MLB.com Columnist

Bernie Pleskoff

Slow rise to bigs for KC's speedy Orlando

Outfielder had success in Minors before debuting in Majors this season

Slow rise to bigs for KC's speedy Orlando

Kansas City Royals right-handed-hitting outfielder Paulo Orlando was quite an athlete growing up in Sao Paulo, Brazil. He loved to play soccer. He was active in track and field. And even though it wasn't a major sport in the country in his formative years, Orlando loved baseball, which he played on weekends.

Chicago White Sox Cuban scout Orlando Santana saw Orlando during a tournament. That helped launch Orlando on his way to a career as a big league baseball player. The scout saw Orlando as a "triples machine." The White Sox signed him as an international free agent in 2005. Knowing little about the fine points of playing baseball, Orlando refined his skills and learned the nuances of the game after he turned professional.

Orlando played for Brazil in the 2013 World Baseball Classic. He joins Indians catcher Yan Gomes and Andre Rienzo, who pitches in the Marlins' organization, as players from Brazil now in professional baseball.

Orlando's development and path to the big leagues is similar in many ways to that of former Royals outfielder Raul Ibanez. In fact, they are compared often due to their perseverance and patience. Ibanez spent a considerable amount of time in the Mariners' Minor League system, getting just a taste of the big leagues. After signing as a free agent with the Royals, Ibanez -- at age 29 -- finally stuck as a big league player. His move to Kansas City changed his career. Just like Orlando, who now happens to be 29.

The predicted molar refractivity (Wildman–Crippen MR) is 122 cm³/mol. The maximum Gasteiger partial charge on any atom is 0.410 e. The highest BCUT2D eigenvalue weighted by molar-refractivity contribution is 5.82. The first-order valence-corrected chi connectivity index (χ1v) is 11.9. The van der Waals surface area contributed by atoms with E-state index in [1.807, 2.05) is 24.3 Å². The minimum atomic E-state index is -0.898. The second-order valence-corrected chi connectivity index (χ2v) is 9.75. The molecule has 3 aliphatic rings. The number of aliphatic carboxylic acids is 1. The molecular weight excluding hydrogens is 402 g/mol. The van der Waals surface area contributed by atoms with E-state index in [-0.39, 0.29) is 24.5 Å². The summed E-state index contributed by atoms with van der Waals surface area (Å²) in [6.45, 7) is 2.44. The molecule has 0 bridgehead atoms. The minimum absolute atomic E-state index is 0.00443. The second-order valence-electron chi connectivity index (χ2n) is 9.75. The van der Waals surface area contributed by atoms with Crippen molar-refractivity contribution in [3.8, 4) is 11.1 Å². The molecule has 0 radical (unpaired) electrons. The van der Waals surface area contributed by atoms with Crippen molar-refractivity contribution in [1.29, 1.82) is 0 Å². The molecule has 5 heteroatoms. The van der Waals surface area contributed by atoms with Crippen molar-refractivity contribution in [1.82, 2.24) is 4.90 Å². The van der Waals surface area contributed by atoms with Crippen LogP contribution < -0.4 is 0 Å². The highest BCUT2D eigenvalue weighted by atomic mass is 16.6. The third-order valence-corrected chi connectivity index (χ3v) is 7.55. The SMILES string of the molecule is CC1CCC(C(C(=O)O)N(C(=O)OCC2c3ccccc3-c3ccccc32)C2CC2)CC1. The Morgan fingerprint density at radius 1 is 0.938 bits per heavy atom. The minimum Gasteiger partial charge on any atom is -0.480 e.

In 2008 while playing for the White Sox Class A Advanced Winston-Salem club, Orlando was traded from the White Sox to the Royals for left-handed pitcher Horacio Ramirez.

Orlando lingered in the Minors for parts of nine seasons before Kansas City promoted him to the 25-man Major League roster at the beginning of this season. He had compiled a very respectable .275 career Minor League batting average that included a whopping 63 triples. Last season at Triple-A Omaha in 554 plate appearances, Orlando had 21 doubles and nine triples among his 151 hits. He finished the season with a .301 batting average. Orlando also stole 34 bases in 43 attempts. The outstanding season likely paved his way for his promotion.

As part of his overall development, Orlando has also played successfully in winter ball.

This past Spring Training, Orlando built upon his good season at Omaha by hitting .319 with three doubles, a triple and a home run in 47 at-bats.

Viewed as a fifth outfielder on the Royals' roster at the start of the season, Orlando has assumed a more prominent role while outfielder Alex Rios recovers from a fractured left hand. Orlando made his big league debut on April 9 against his former Chicago White Sox.

Perhaps Orlando's greatest baseball tool is his speed. A big man at 6-foot-2, 210 pounds, he doesn't break any records running from home to first. I have recorded times of 4.1 to 4.2 seconds for Orlando running down the first-base line -- very acceptable speeds, but nothing earth shattering. However, he does get a quick start out of the box, and he gains momentum running the bases. Orlando has long strides and he glides effortlessly. Once he throws it into overdrive, he's heading for a triple.

During his first full month with Kansas City, Orlando managed to smoke five triples, a rare and exciting feat. An even more impressive achievement came when his first two Major League hits were triples.

Using an uppercut swing, Orlando has gap power. He may not hit double-digit home runs, but he'll hit his share of balls that leave the park.

Orlando is making contact against quality Major League pitching, an area that has improved over the years. He's striking out less and showing more patience.

A good outfielder, Orlando is currently playing right field. He has the speed and arm strength to play solid defense on a consistent basis in any outfield position.

Bernie Pleskoff has served as a professional scout for the Houston Astros and Seattle Mariners. Follow @BerniePleskoff on Twitter. This story was not subject to the approval of Major League Baseball or its clubs.